10. The method of claim 9, and further including the step of downloading the recorded song to a digital medium.
11. The method of claim 10, wherein the digital medium includes a digital video disc.
12. The method of claim 10, wherein the digital medium includes a memory stick.
13. The method of claim 10, wherein the digital medium includes an iPod.
14. The method of claim 10, wherein the digital medium includes a thumb drive.
15. The method of claim 10, wherein the digital medium includes an MP3 player.
16. A method of enhancing the performance of a computer to permit the playing of a virtually unlimited number of musical works in which keys on the keyboard of the computer are to be depressed in accordance with notes to be played corresponding to the musical notes of the work, comprising the steps of:
configuring the computer as a music synthesizer;
providing a downloadable synchronized music work including an audible track and having coding synchronized to the audible track to indicate the keys of the computer keyboard to be depressed;
downloading the work to the computer; and,
indicating the keys on the keyboard to be depressed in accordance with the work while reproducing the audible portion of the downloaded work, whereby an individual using the computer as an electronic music synthesizer may play notes using the keyboard in synchronism with the audio reproduction of the work.
17. The method of claim 16, wherein the computer includes a display of lyrics and an indication of what words of the lyrics are to be sung, and wherein the synchronized music work includes coding to establish the lyrics to be displayed on the display and an indication of what words are to be sung at what time.
18. The method of claim 16, and further including the step of singing the lyrics displayed, detecting and amplifying the sung lyrics and combining the amplified song lyrics with the audible track and the notes played by depressing keys on the keyboard.
19. The method of claim 16, and further including the step of activating an on-line song application for the download of a synthesized music work and returning the computer to normal use after the on-line song application is no longer required.
20. A method for enabling synchronized music works to be used with a computer, comprising the steps of:
coupling a keyboard to the computer;
producing a synchronized music work including an audible track and coding for indicating what keys on the keyboard should be depressed and at what time;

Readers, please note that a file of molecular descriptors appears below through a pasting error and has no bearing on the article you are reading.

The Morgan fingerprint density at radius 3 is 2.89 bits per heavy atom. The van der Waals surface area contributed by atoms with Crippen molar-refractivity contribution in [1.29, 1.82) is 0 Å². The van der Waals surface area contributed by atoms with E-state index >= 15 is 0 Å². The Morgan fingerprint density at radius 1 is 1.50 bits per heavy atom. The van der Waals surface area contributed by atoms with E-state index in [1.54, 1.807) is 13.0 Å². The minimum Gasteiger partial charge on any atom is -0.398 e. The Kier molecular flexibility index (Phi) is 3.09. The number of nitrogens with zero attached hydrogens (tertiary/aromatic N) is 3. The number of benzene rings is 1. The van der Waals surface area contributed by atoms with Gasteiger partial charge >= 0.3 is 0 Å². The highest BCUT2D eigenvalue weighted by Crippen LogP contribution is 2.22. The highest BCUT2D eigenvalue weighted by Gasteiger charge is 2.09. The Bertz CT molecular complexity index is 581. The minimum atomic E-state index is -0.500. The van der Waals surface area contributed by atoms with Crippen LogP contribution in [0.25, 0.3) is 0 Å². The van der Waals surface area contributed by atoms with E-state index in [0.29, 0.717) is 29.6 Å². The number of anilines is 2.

downloading the synchronized music work to the computer;
using the computer to reproduce the synchronized music work audible track so as to produce audible music; and,
indicating from the coding which keyboard keys should be depressed such that an individual can play one or more synthesized notes by depression of a key in synchrony with the audible track.
21. The method of claim 20, wherein the producing step includes storing the produced synchronized music work on an Internet server; and wherein the downloading step includes downloading the synchronized music work from the Internet server.
22. The method of claim 20, wherein the synchronized music work includes information relating to song lyrics.
23. The method of claim 22, and further including the step of displaying the song lyrics.
24. The method of claim 23, and further including the step of displaying an alphanumeric symbol adjacent a lyric corresponding to the keyboard key to be depressed.
25. The method of claim 20, wherein the synchronized music work includes information relating to the production of a scrollable score incorporating the notes involved in the synchronized music work.
26. The method of claim 20, wherein the synchronized music work includes information relating to sing-along words and indicia to indicate what word should be sung at what time.
27. The method of claim 20, wherein the computer has a display and further including the step of prompting the individual to sing the song based on the prompting.
28. The method of claim 27, and further including the step of recording the voice of the individual as the individual sings the song prompted by the computer, the audible track and the synthesized notes corresponding to keyboard key depression, thus to record a completed song.